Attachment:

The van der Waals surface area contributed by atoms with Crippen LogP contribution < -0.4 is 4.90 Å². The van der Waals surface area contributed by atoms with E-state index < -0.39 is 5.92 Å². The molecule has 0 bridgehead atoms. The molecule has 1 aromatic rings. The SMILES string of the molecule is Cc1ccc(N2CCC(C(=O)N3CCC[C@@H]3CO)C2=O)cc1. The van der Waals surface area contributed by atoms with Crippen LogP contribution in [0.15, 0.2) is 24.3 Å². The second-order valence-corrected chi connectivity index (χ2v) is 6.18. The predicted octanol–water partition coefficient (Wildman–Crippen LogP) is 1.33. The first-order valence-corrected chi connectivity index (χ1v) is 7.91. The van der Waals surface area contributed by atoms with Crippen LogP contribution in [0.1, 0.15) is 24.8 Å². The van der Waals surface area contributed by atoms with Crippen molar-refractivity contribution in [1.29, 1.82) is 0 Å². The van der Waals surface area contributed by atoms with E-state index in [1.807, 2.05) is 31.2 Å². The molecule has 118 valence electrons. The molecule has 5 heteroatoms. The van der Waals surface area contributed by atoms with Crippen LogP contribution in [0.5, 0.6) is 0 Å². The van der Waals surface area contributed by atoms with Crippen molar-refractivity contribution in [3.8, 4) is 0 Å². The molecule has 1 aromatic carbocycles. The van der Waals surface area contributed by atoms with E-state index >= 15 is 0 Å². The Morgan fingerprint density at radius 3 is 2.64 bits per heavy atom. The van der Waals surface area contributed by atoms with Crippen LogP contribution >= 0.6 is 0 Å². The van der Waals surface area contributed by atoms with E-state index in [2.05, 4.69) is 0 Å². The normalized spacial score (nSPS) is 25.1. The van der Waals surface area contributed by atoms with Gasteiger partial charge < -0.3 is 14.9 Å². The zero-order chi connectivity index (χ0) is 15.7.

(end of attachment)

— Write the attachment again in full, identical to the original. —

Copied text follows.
The van der Waals surface area contributed by atoms with Crippen LogP contribution < -0.4 is 4.90 Å². The van der Waals surface area contributed by atoms with E-state index < -0.39 is 5.92 Å². The molecule has 0 bridgehead atoms. The molecule has 1 aromatic rings. The SMILES string of the molecule is Cc1ccc(N2CCC(C(=O)N3CCC[C@@H]3CO)C2=O)cc1. The van der Waals surface area contributed by atoms with Crippen LogP contribution in [0.15, 0.2) is 24.3 Å². The second-order valence-corrected chi connectivity index (χ2v) is 6.18. The predicted octanol–water partition coefficient (Wildman–Crippen LogP) is 1.33. The first-order valence-corrected chi connectivity index (χ1v) is 7.91. The van der Waals surface area contributed by atoms with Crippen LogP contribution in [0.1, 0.15) is 24.8 Å². The van der Waals surface area contributed by atoms with Crippen molar-refractivity contribution in [1.29, 1.82) is 0 Å². The van der Waals surface area contributed by atoms with E-state index in [1.807, 2.05) is 31.2 Å². The molecule has 118 valence electrons. The molecule has 5 heteroatoms. The van der Waals surface area contributed by atoms with Crippen LogP contribution in [0.5, 0.6) is 0 Å². The van der Waals surface area contributed by atoms with Crippen molar-refractivity contribution in [3.8, 4) is 0 Å². The molecule has 1 aromatic carbocycles. The van der Waals surface area contributed by atoms with E-state index >= 15 is 0 Å². The Morgan fingerprint density at radius 3 is 2.64 bits per heavy atom. The van der Waals surface area contributed by atoms with Crippen LogP contribution >= 0.6 is 0 Å². The van der Waals surface area contributed by atoms with E-state index in [2.05, 4.69) is 0 Å². The normalized spacial score (nSPS) is 25.1. The van der Waals surface area contributed by atoms with Gasteiger partial charge < -0.3 is 14.9 Å². The zero-order chi connectivity index (χ0) is 15.7.